I admit it. I have ancestor bias. I have spent an inordinately disproportionate time on the following New England families: Bradstreet/Broadstreet, Bursley, Day, Scott, Spencer, Stanwood/Stainwood, Wasgatt/Wescott, White. These are my favorite ancestors, the ones I think about as I fall asleep at night. You'll find plenty of posts about them as I work to bring their stories to life. You'll also find some other research on my southern roots (Arkansas, Texas and surrounding areas) as well as my Norwegian and German lines.
Animal lover, genealogy addict, writer/blogger, technophile...that's me!
My foray into family history began at the ripe old age of about seven. I’d query my mother persistently about our ancestry, hoping that the more I’d ask, the more information I’d get. She’d repeatedly tell me the same thing: I was English, Irish, Welsh, German and Norwegian (all correct) and Native American (not correct). This obviously didn’t suffice to satisfy my curiosity, so when I became old enough to drive, I’d go to the library and search through old issues of the New England Historic and Genealogical Register as well as other old books. One thing led to another, and before you knew it, I was ordering birth and death certificates, writing to historical societies, interviewing long-forgotten relatives, and going on research trips to Maine, Massachusetts and Minnesota, the native states of my ancestors.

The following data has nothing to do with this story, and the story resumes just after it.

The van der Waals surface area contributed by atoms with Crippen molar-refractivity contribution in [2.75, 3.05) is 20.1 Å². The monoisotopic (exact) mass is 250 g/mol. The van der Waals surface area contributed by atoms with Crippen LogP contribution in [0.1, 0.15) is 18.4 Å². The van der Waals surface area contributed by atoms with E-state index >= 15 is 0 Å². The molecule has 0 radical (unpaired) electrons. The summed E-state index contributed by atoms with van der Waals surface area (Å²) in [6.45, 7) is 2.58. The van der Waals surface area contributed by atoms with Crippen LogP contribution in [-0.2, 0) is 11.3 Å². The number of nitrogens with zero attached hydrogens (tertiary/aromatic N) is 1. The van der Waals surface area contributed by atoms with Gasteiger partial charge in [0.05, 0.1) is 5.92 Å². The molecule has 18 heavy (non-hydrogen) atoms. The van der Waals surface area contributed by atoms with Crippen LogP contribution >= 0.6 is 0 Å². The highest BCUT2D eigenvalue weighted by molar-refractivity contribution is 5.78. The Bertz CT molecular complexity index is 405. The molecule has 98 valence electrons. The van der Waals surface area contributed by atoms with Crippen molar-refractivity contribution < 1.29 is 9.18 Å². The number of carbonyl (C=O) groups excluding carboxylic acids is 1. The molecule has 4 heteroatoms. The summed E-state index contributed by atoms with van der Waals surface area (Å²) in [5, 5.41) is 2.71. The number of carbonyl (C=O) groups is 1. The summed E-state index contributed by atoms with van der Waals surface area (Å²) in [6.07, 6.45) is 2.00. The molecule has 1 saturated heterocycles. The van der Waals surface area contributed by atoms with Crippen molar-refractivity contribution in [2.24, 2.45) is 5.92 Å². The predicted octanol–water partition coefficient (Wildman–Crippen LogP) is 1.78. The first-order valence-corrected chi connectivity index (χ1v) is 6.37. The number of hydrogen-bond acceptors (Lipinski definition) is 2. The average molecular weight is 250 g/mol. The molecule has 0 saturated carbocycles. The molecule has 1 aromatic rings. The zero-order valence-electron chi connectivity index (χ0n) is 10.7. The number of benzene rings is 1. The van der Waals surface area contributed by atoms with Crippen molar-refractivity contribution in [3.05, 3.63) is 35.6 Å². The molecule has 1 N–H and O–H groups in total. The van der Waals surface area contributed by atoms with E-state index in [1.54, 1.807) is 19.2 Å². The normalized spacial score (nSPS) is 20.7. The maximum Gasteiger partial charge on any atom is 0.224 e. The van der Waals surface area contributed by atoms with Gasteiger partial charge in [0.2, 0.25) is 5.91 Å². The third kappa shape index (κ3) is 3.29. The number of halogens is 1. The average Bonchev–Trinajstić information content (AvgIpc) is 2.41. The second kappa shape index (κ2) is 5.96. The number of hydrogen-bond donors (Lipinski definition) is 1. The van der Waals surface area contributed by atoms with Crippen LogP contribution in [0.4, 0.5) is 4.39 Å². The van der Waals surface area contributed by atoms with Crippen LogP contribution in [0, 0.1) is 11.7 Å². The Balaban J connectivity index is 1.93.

A few decades later, I’m still passionate about my family history, and owe a debt of gratitude to my grandmother, who inspired me with stories about my pioneer forebears and salt-of-the-earth ancestors. She told me of Albert Stanwood, the lumberman who braved the brutal winters of Maine and Minnesota, felling trees. Stories of the Mayflower and Revolutionary War ancestors also intrigued me, and unlike the Native American myth, I found we really DID have family aboard that famous ship. Yup, my colonial ancestors also fought for our country’s freedom. After much research and cousin-collaboration, I was able to successfully join both the Daughters of the American Revolution and the General Society of Mayflower Descendants.